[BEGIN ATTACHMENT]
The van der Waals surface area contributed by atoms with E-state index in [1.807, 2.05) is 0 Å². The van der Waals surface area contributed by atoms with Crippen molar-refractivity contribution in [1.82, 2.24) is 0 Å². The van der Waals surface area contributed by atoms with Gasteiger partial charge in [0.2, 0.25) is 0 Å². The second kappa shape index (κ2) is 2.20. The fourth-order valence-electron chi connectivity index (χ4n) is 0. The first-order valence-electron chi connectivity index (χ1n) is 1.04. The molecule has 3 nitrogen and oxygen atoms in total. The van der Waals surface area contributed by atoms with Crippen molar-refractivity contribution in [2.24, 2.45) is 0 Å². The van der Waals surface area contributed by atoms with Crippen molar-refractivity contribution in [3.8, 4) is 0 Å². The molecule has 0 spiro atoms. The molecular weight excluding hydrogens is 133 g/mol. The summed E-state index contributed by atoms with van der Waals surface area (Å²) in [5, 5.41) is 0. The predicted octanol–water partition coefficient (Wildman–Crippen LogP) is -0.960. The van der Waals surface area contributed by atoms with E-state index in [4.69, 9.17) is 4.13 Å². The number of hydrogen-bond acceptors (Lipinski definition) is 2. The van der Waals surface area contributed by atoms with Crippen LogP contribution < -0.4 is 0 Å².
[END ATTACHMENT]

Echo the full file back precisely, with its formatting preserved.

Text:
The van der Waals surface area contributed by atoms with E-state index in [1.807, 2.05) is 0 Å². The van der Waals surface area contributed by atoms with Crippen molar-refractivity contribution in [1.82, 2.24) is 0 Å². The van der Waals surface area contributed by atoms with Gasteiger partial charge in [0.2, 0.25) is 0 Å². The second kappa shape index (κ2) is 2.20. The fourth-order valence-electron chi connectivity index (χ4n) is 0. The first-order valence-electron chi connectivity index (χ1n) is 1.04. The molecule has 3 nitrogen and oxygen atoms in total. The van der Waals surface area contributed by atoms with Crippen molar-refractivity contribution in [2.24, 2.45) is 0 Å². The van der Waals surface area contributed by atoms with Crippen molar-refractivity contribution in [3.8, 4) is 0 Å². The molecule has 0 spiro atoms. The molecular weight excluding hydrogens is 133 g/mol. The summed E-state index contributed by atoms with van der Waals surface area (Å²) in [5, 5.41) is 0. The predicted octanol–water partition coefficient (Wildman–Crippen LogP) is -0.960. The van der Waals surface area contributed by atoms with E-state index in [4.69, 9.17) is 4.13 Å². The number of hydrogen-bond acceptors (Lipinski definition) is 2. The van der Waals surface area contributed by atoms with Crippen LogP contribution < -0.4 is 0 Å².